5. fatherstephen Says:

    Shevaberakhot,

    Thank you and others for the kind thoughts. The abyss and the sting of death are not the same thing – I refer to something else. But thank you.

  6. Fr. Raphael Johnston Says:

    Thank you, Father Stephen, for the clarity of your posts.

    When I am tempted to talk about issues not immediately pertaining to living the Christian life in its fullness – and I am tempted all too often – I remember words like those you have written in this post: Stick to the basics of the Faith: prayer, fasting, almsgiving, The Prayer of Jesus, crucifying the flesh, maintaining watchfulness of my heart, purifying the heart, defeating the passions…..and keep silence on all other topics. After all, even if it were possible for me to say something helpful about other things, that helpfulness would only be temporary and passing, while matters of the Faith are eternal. God forbid that I should help someone for this life only – which, to paraphrase St. Paul, would make me among men the most pitiable.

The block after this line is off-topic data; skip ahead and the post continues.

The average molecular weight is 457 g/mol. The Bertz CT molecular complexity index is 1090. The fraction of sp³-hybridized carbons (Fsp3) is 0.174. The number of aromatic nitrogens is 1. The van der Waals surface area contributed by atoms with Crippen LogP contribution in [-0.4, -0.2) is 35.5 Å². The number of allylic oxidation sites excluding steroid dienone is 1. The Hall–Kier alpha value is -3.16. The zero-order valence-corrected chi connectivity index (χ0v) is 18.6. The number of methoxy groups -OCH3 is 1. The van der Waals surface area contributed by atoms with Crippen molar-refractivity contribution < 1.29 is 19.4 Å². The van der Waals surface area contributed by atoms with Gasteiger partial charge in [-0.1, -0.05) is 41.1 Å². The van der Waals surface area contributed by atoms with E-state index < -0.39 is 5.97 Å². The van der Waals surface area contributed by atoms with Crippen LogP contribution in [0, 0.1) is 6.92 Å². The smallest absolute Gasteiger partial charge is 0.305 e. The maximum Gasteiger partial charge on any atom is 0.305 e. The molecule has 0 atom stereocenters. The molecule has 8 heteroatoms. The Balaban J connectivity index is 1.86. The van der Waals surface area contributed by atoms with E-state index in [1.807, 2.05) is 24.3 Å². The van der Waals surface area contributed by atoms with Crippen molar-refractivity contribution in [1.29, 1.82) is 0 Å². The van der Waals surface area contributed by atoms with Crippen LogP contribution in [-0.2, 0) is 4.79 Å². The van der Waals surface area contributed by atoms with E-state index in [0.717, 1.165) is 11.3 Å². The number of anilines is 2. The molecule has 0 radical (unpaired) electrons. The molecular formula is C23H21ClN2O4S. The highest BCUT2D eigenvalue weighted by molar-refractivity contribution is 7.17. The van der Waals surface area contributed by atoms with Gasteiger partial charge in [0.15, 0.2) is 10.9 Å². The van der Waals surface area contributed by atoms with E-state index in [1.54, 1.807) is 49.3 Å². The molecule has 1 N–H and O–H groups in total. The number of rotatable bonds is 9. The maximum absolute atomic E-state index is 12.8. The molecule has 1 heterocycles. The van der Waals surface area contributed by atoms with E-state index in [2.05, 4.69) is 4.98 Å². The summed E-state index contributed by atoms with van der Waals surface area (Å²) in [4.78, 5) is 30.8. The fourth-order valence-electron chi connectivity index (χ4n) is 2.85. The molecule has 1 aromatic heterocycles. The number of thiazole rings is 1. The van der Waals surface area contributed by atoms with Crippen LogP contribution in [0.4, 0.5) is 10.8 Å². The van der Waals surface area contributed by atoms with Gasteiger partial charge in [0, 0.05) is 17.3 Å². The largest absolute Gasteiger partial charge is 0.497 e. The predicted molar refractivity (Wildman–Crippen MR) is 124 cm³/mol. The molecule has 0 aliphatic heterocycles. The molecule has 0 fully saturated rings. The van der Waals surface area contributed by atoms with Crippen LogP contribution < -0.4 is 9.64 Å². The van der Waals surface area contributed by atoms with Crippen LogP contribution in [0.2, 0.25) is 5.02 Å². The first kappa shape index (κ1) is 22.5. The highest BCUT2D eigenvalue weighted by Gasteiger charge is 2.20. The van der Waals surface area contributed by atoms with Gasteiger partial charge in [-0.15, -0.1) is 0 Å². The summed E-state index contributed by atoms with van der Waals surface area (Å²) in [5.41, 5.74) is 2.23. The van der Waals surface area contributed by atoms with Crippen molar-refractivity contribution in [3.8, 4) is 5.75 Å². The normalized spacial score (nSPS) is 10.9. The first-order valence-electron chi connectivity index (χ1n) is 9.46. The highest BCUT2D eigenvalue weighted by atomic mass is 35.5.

And when I am standing at the edge of the abyss – I try to remember to have a cup of tea.

    The unworthy priest Raphael

  7. Sophocles Says:

    Father bless,

    I just recently completed Father Dimitru’s “Orthodox Spirituality” after spending months in it with dictionary in hand, writing out definitions of words that I even knew and those I did not.

    Reading it I quickly realized I was in the hands of a master of the inner life as you point out.

    I too have stood in the abyss and I know of its ravenous hunger. At times I wish I would allow it to have me.